Translation:Chai ya maziwa
maziwa (ma class, plural only)
2) plural of ziwa (breasts; lakes)
(So, I think we only use the plural form "maziwa" for milk, breasts and lakes)
ziwa (ma class, plural maziwa)
1) lake (body of water)
2) breast (organ)
Milk tea is quite precise. It's tea made from a milk base instead of water. It's common at least in Kenya, and it is quite different from the British style, where you make tea with water, and then add some milk to it.
Because "chai" belongs to the i-/zi- noun class (although only the singular is used when you talk about actual tea), and not to the ki-/vi- noun class.
Good point! No wonder I was confused.
Unfortunately, there are lots of examples of questions ending up in the wrong lesson in the Swahili tree.
Maybe to make the distinction? I don't know, but it is a common mistake among learners to assume that chai and chapati are in the ki-/vi- class, and it may be good to get exposed to this early on. Maybe they want you to discover this exact point, that not all nouns starting in ch- or ki- are in the ki-/vi- class.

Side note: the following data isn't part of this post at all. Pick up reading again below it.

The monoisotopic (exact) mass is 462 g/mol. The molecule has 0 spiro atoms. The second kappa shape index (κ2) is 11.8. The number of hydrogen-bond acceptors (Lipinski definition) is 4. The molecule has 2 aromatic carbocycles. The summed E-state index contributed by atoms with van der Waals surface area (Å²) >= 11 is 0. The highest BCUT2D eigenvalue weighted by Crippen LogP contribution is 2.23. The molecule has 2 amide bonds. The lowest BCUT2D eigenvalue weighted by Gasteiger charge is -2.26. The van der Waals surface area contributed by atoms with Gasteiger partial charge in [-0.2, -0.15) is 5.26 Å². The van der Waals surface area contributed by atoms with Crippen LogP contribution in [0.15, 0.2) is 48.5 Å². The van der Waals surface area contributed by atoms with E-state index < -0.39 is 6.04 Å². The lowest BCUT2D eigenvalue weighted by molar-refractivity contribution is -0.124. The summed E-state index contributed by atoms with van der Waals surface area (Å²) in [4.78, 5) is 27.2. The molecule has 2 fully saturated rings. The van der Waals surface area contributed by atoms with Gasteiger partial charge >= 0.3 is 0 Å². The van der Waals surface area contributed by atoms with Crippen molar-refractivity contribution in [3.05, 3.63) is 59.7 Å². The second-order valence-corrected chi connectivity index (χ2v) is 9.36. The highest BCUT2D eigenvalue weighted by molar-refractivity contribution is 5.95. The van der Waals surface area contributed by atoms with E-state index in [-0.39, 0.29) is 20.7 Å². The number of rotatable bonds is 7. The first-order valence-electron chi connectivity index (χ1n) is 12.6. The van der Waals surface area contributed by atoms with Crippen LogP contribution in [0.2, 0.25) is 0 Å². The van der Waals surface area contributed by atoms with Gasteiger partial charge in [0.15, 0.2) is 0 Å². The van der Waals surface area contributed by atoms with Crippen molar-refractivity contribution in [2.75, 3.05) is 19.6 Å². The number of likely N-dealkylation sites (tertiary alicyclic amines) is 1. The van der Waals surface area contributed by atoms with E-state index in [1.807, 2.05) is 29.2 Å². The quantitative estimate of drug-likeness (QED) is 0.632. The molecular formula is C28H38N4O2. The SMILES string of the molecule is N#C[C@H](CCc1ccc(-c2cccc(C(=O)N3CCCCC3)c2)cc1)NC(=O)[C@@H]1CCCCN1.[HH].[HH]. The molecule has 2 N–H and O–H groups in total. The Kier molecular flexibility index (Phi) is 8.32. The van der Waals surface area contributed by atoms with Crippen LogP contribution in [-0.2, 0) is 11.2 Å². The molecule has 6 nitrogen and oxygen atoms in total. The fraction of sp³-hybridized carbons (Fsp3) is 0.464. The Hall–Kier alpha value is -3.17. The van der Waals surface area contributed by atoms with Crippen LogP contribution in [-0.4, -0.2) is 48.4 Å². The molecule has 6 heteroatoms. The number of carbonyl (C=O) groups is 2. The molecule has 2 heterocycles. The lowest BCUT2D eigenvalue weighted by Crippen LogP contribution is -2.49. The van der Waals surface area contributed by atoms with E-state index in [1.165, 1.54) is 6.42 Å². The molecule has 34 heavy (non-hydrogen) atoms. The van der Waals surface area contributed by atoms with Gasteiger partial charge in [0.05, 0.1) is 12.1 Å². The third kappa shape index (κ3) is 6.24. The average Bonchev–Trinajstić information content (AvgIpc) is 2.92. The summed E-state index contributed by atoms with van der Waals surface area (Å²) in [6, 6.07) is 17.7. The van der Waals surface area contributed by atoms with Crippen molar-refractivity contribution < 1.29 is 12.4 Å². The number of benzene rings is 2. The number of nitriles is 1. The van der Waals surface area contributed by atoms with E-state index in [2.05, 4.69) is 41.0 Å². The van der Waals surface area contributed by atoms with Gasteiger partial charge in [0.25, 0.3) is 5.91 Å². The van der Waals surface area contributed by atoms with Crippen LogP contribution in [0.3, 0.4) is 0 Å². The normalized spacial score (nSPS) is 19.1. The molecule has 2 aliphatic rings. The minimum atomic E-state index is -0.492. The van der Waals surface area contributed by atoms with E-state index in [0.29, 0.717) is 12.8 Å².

Good to know I am not alone, vtopphol, and I admire your generous interpretation that they planned this carefully. However, I think I would learn that point better with chai in the N/N lesson (which comes afterwards and is where it belongs). At least this discussion makes sure I won't forget chai and chapati.
I see, thanks! I made the hasty assumption (based on "chumba" and "chakula") that nouns beginning with "ch" belong to the ki-/vi- noun class.
Many do, but not all of them. Chai and chapati are two notable exceptions. Many of them are of foreign origin. Most foreign words go into two noun classes. The i-/zi- class is the most important, and nowadays most loanwords go into this one, but historically the ma- class (or ji-/ma-) was often used. Even today loanwords that are descriptive of people will often be placed in this category in order to show animacy.